I am now a big fan of Graf von Faber-Castell Midnight Blue. But I have to admit that at first sight it was a little disappointing. I had bought the bottle based on an internet photo that made Midnight Blue look like a very dark blue black. But, as you can see above, in real life, while it’s very nice, it’s not especially dark. That’s because it has a substantial gray element.
I used Midnight Blue for over a month in three different pens: a vintage Parker 75 with fine nib, in which the color looked quite light; and a modern Pelikan M101N with medium nib and a Lamy Safari with broad nib. Midnight Blue varies based on the pen it’s in, but it varies from a lighter blue black to a blue black of moderate intensity.
Here’s a writing sample from those three pens, on Rhodia paper, from fine to broad.
I also have used this ink in a real firehose of a pen, a vintage Pelikan with an OBB nib and crazy wet flow. In that vintage Pelikan, the color of Midnight Blue looks similar to that from the Safari — that’s the darkest it seems to get.
But as long as you aren’t seeking only the darkest blue available, Graf von Faber-Castell Midnight Blue has a nice color. Its behavior is also excellent. It has good flow and lubrication. I had no problems with startup, even after leaving the pens unused for days, not even in the Safari.
Midnight Blue is also an ink that does incredibly well on lower-quality paper. The only issue I saw was a bit of showthrough with the widest and wettest pen, the Safari with broad nib. There’s no feathering. Here it is on Staples Sustainable Earth.
In fact, one of the best qualities of Graf von Faber-Castell Midnight Blue is its great performance on paper that isn’t fountain-pen friendly. It is one of the better inks I’ve ever used on normal or poor paper, which makes it an excellent ink for work.
Here is a writing sample on low-rent printer paper.
It’s interesting to look at that photo and compare it with the first one, on Rhodia. The truth is, I didn’t love Graf von Faber-Castell Midnight Blue at first from the Parker 75 with fine nib, because it wrote so lightly. But that was on fountain-pen friendly paper like Rhodia and Clairfontaine. Once I started using the Parker 75 on more absorbent regular paper, the color of Midnight Blue became stronger. I think the ink looks great from the fine nib Parker on regular paper, and it maintains its narrow fine line, too.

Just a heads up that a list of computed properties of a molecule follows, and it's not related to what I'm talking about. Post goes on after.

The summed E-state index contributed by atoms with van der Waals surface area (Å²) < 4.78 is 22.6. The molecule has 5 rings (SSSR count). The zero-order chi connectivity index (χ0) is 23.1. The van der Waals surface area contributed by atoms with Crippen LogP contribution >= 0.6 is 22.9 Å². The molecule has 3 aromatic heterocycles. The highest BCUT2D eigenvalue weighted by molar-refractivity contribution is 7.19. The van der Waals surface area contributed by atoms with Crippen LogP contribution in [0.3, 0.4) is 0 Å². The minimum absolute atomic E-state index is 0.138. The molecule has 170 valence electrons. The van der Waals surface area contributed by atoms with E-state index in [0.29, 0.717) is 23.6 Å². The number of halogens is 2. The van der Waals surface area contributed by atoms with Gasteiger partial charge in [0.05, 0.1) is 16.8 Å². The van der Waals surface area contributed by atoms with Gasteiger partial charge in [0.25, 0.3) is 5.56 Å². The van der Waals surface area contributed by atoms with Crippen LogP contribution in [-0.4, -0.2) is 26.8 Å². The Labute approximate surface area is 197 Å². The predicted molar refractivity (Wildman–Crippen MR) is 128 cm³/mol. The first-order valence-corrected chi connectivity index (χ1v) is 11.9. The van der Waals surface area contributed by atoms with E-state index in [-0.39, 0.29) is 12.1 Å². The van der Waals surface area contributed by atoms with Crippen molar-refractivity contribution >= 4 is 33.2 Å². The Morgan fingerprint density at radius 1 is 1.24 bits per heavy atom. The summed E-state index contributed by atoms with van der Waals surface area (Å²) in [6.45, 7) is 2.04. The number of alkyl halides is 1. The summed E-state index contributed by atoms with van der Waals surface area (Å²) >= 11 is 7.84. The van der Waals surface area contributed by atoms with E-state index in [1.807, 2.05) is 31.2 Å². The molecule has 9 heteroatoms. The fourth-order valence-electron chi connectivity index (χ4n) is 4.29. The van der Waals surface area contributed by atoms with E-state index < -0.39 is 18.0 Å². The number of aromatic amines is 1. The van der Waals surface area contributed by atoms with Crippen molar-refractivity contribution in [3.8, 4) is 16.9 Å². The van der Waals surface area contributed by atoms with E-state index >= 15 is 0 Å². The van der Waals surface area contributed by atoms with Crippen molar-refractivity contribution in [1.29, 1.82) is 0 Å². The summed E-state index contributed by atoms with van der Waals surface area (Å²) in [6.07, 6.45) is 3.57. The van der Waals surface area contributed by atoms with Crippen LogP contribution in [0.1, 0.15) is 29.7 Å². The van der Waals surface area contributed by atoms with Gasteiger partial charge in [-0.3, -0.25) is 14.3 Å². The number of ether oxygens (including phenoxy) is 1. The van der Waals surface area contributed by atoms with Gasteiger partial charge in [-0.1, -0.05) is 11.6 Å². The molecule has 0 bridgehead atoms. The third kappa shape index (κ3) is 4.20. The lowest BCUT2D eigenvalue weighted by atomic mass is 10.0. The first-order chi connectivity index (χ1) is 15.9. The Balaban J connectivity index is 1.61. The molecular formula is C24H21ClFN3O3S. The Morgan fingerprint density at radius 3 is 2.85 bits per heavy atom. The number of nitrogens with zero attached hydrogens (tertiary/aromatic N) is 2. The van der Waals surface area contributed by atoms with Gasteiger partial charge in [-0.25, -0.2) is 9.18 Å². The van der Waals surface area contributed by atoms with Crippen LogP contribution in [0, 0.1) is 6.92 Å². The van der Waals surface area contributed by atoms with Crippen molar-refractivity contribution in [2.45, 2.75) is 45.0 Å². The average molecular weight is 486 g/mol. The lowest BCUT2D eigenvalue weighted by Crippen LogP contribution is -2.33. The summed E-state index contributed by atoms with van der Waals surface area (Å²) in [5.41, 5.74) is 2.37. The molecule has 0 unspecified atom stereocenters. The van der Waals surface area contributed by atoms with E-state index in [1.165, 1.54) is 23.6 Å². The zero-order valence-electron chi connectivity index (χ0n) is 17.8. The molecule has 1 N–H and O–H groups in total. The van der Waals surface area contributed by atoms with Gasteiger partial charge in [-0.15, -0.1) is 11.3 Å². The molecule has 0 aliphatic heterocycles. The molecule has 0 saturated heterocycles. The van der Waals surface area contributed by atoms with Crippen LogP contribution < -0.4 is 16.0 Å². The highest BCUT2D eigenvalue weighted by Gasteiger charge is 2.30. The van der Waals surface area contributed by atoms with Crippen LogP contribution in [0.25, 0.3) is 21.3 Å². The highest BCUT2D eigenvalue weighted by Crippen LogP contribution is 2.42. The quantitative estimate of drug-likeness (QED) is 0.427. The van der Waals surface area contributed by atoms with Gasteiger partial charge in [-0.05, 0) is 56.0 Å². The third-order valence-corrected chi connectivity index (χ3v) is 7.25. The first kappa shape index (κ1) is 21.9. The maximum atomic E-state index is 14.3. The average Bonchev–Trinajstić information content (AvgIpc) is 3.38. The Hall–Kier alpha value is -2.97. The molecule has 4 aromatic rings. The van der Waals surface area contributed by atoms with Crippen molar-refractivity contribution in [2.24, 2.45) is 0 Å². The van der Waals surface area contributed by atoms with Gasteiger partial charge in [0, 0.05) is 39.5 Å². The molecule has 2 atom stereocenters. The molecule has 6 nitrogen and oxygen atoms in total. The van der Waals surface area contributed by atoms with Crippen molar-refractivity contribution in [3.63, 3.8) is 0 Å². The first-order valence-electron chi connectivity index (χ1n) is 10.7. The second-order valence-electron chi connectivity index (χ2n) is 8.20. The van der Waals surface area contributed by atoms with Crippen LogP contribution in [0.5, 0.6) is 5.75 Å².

I also have printer paper that’s cream-colored, and I get the same great performance, and I think even a nicer color from the ink with that.
I generally prefer white paper, but I think cream-colored paper may bring out the best color in Graf von Faber-Castell Midnight Blue. Here is a writing sample on fountain-pen friendly Tomoe River paper, which is also cream.
The more I used Midnight Blue, the more I liked it, which is somewhat unusual for me — usually when I like an ink, I know that right away. With this ink, I was unsure at first, then I grew to like it, then it became my first choice. The color is very subtle, so it doesn’t give you an initial “wow.” But the color grew on me, and the ink’s impressive behavior helped.
I think those who like sheen may be able to work with Midnight Blue, too. It’s not a showy sheener, but I see potential on Tomoe River.
For those who want water-resistant inks, Graf von Faber-Castell Midnight Blue is good on both regular absorbent paper and on smooth fountain-pen friendly paper.
Yet Midnight Blue cleaned up very easily from all my pens, even after more than a month of being filled and refilled. Easy cleanup is my favorite quality in an ink.
I did some comparisons of Midnight Blue with other inks in this range. Here is Midnight Blue compared to some of the modern blue black inks I have. These are all inks released in the last few years.
There are couple of things that stand out for me looking at these. The first is that Graf von-Faber Castell Midnight Blue is actually one of the more saturated looking of these grayish blue blacks. The second is that it’s probably closest to Pelikan Edelstein Tanzanite.
Now here is a comparison of Midnight Blue with some of the more traditional gray-leaning blue blacks I have.
I’m struck by how much bluer Graf von Faber-Castell Midnight Blue is than these more traditional blue blacks. And if I compare the first range of blue blacks with the second range, I think there must be some new dyes out there, which the inks in the newer group are using. It’s a great time to be an ink fan.
Here is paper towel chromatography of Graf von Faber-Castell Midnight Blue.
You can see where the substantial gray tint comes from.
Graf von Faber-Castell Midnight Blue is a real winner for those who want a dependable, non-flashy everyday ink. The color is neither exciting, nor super dark, but it’s very attractive, especially in wetter pens, and it’s very easy to live with. Plus, the ink’s behavior is so good — on any paper, in any pen — and the ink is so easy to clean out, that you never have to worry about it.